On this day in music history: December 19, 1987 – “I Want To Be Your Man” by Roger hits #1 on the Billboard R&B singles chart for 1 week, peaking at #3 on the Hot 100 on February 13, 1988. Written by Roger Troutman and Larry Troutman, it is the second solo chart topper for the singer, songwriter, musician and producer from Dayton, OH. Following the release of his second solo album “The Saga Continues” in 1984, Roger Troutman immediately turns his attention back to his band Zapp, to work on their fourth album. Titled “New Zapp IV U”, one of its standout tracks is the slow burning groove “Computer Love” (#8 R&B), which also features vocals by Troutman protege Shirley Murdock and Gap Band lead vocalist Charlie Wilson. It goes on to be one of Zapp’s most popular, most sampled and best loved songs. It also provides the inspiration for what becomes one of Roger’s biggest solo hits. Taking much of 1986 off, Troutman returns to the studio in 1987 to record his third album while Zapp is on an extended hiatus. Thinking about how men are often hesitant to make a full commitment to women in relationships, and how women want them to admit it, Roger comes up with an idea to express that feeling in a song. Telling his brother Larry his idea, the pair begin writing the music and lyrics for what evolves into “I Want To Be Your Man”. Playing virtually all of the instruments on the track, Roger records his lead vocal, singing both through his signature vocoder as well as using his natural voice. The background vocalists on “Man” include Shirley Murdock, Ray Davis, Clete Troutman and Mark Thomas. Nicole Cottom, a high school friend of Larry’s daughter, impresses him with her singing voice when she performs at their graduation ceremony, and he tells Roger about her. The brothers invite Cottom to the studio to add vocal ad libs to “I Want To Be Your Man”, to fill a hole in the song. Once it’s completed, Roger plays the finished record for Warner Bros. executive Lenny Waronker who immediately declares the song a smash. Troutman disagrees at first, not seeing it as being more than just album filler. But Waronker’s faith in the song’s hit potential is so great, that he wants to use it and Roger’s album to re-launch Warner Bros subsidiary Reprise Records. Issued as the first single from “Unlimited!” in September of 1987, it quickly becomes a hit. Warner Bros shows their commitment by putting their full promotional muscle behind the single, racing to the top of the R&B singles chart. As its climbing that chart, the song begins to crossover on to pop radio, giving Roger Troutman his biggest hit on the Hot100, when it lands in the top five in February of 1988. “I Want To Be Your Man” is later sampled by Irv Gotti, Lil Rob, Jadakiss, and Cam’ron. It is also covered by Chico DeBarge & Shae Viol, Charlie Wilson & Fantasia Barrino, and Mark Morrison with K.O. McCoy and Young Buck.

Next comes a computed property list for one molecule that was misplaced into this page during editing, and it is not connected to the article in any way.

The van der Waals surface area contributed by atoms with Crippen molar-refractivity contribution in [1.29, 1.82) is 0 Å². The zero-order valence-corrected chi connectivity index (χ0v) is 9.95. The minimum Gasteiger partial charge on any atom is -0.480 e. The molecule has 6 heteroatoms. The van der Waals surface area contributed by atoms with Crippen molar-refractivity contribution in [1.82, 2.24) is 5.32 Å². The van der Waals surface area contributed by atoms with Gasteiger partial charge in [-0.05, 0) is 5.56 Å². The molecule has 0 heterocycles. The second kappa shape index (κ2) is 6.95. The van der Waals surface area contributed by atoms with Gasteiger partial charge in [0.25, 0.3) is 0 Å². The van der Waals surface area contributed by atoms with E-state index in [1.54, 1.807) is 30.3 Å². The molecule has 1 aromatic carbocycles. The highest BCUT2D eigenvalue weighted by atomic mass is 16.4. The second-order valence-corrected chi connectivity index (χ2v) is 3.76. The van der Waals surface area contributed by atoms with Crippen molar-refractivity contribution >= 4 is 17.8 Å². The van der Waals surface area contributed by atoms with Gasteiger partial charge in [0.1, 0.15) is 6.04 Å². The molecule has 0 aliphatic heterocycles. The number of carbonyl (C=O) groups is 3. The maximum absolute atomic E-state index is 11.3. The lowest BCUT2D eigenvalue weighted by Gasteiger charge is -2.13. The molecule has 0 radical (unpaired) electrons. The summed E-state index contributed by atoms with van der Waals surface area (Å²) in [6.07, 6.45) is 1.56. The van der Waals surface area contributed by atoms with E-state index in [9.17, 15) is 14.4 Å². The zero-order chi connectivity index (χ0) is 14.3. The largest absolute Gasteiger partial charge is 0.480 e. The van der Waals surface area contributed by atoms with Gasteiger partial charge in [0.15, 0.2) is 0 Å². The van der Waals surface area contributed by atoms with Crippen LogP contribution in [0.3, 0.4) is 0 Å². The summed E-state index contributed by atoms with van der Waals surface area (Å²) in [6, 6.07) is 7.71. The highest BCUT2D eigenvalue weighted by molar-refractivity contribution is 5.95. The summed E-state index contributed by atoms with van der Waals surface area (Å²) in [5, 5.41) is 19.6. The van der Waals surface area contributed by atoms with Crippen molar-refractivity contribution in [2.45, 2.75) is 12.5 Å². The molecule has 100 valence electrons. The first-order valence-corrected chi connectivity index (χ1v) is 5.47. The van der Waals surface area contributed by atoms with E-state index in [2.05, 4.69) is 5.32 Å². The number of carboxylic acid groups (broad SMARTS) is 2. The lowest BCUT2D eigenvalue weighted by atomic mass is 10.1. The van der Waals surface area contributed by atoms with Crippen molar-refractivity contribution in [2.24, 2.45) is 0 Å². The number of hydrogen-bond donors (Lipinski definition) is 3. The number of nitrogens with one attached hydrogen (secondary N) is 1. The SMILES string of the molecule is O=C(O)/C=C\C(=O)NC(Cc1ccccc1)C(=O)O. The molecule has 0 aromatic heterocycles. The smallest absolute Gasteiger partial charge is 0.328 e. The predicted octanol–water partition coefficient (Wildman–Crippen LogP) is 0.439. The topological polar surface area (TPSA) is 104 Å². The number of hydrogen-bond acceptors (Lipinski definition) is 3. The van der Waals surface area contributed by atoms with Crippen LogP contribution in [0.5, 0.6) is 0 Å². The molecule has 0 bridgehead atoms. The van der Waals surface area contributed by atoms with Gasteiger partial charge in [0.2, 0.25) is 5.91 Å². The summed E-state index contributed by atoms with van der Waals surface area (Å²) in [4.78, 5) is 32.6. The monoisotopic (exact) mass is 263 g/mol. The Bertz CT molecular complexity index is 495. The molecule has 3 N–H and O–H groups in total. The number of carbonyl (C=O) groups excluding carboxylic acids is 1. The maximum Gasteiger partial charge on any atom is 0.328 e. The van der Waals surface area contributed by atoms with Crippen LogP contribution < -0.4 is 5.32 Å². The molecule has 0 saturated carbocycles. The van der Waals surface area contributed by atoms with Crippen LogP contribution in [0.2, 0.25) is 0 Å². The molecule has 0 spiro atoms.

On this day in music history: November 7, 1981 – “I Heard It Through The Grapevine” by Roger hits #1 on the Billboard R&B singles chart for 2 weeks, also peaking at #79 on the Hot 100 on November 28, 1981. Written by Norman Whitfield and Barrett Strong, it is the first solo number hit for the front man of the R&B/Funk band Zapp. For his cover version of the Marvin Gaye classic, Roger Troutman takes inspiration from artists such as funk contemporaries Cameo, fusion jazz stalwarts Weather Report and from songwriter/producer Norman Whitfield when coming up with an original arrangement for the song. Roger plays most of the instruments on the track himself, except for the drums and which were handled by his brothers Lester and Terry “Zapp” Troutman. When his debut solo album “The Many Facets Of Roger” is released in the late Summer of 1981, is issued without a lead single. When Troutman and Warner Bros can’t decide between “So Ruff, So Tuff” (eventually released as the second single) and “Grapevine”, the latter wins out by default when DJ’s favor it over other tracks on the album. Clocking in at nearly eleven minutes on the album, it is edited split into two parts for single release in August of 1981. The success of “I Heard It Through The Grapevine” also drives “The Many Facets Of Roger” album to the top of the Billboard R&B album chart on the same date, and is certified Gold in the US by the RIAA.